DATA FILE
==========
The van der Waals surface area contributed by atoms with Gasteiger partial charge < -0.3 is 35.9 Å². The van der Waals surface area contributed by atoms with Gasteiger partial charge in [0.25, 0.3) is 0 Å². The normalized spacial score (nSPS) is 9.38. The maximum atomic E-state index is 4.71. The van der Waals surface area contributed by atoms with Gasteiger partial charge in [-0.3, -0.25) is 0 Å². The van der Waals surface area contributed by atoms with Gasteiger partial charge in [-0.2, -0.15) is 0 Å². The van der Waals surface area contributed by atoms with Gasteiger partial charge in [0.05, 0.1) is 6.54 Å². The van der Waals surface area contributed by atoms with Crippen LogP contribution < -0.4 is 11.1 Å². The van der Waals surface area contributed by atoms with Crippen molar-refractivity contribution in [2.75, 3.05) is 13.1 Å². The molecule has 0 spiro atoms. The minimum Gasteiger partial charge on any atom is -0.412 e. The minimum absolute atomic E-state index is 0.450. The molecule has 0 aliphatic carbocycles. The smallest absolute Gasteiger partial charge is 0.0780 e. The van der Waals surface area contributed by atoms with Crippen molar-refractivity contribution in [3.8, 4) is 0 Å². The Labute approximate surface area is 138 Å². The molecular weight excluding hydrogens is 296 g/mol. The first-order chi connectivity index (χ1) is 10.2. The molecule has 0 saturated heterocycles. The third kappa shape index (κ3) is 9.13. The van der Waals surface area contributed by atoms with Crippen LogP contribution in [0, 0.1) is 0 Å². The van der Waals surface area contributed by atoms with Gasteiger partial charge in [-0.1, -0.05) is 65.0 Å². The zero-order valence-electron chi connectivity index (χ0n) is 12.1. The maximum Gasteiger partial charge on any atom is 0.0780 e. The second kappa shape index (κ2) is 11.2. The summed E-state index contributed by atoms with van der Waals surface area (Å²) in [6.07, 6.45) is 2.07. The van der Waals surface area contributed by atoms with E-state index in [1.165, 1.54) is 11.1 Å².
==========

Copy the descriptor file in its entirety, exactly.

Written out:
The van der Waals surface area contributed by atoms with Gasteiger partial charge < -0.3 is 35.9 Å². The van der Waals surface area contributed by atoms with Gasteiger partial charge in [0.25, 0.3) is 0 Å². The normalized spacial score (nSPS) is 9.38. The maximum atomic E-state index is 4.71. The van der Waals surface area contributed by atoms with Gasteiger partial charge in [-0.3, -0.25) is 0 Å². The van der Waals surface area contributed by atoms with Gasteiger partial charge in [-0.2, -0.15) is 0 Å². The van der Waals surface area contributed by atoms with Gasteiger partial charge in [0.05, 0.1) is 6.54 Å². The van der Waals surface area contributed by atoms with Crippen LogP contribution < -0.4 is 11.1 Å². The van der Waals surface area contributed by atoms with Crippen molar-refractivity contribution in [2.75, 3.05) is 13.1 Å². The molecule has 0 spiro atoms. The minimum Gasteiger partial charge on any atom is -0.412 e. The minimum absolute atomic E-state index is 0.450. The molecule has 0 aliphatic carbocycles. The smallest absolute Gasteiger partial charge is 0.0780 e. The van der Waals surface area contributed by atoms with Crippen molar-refractivity contribution in [3.8, 4) is 0 Å². The Labute approximate surface area is 138 Å². The molecular weight excluding hydrogens is 296 g/mol. The first-order chi connectivity index (χ1) is 10.2. The molecule has 0 saturated heterocycles. The third kappa shape index (κ3) is 9.13. The van der Waals surface area contributed by atoms with Crippen LogP contribution in [0, 0.1) is 0 Å². The van der Waals surface area contributed by atoms with Gasteiger partial charge in [-0.1, -0.05) is 65.0 Å². The zero-order valence-electron chi connectivity index (χ0n) is 12.1. The maximum Gasteiger partial charge on any atom is 0.0780 e. The second kappa shape index (κ2) is 11.2. The summed E-state index contributed by atoms with van der Waals surface area (Å²) in [6.07, 6.45) is 2.07. The van der Waals surface area contributed by atoms with E-state index in [1.165, 1.54) is 11.1 Å².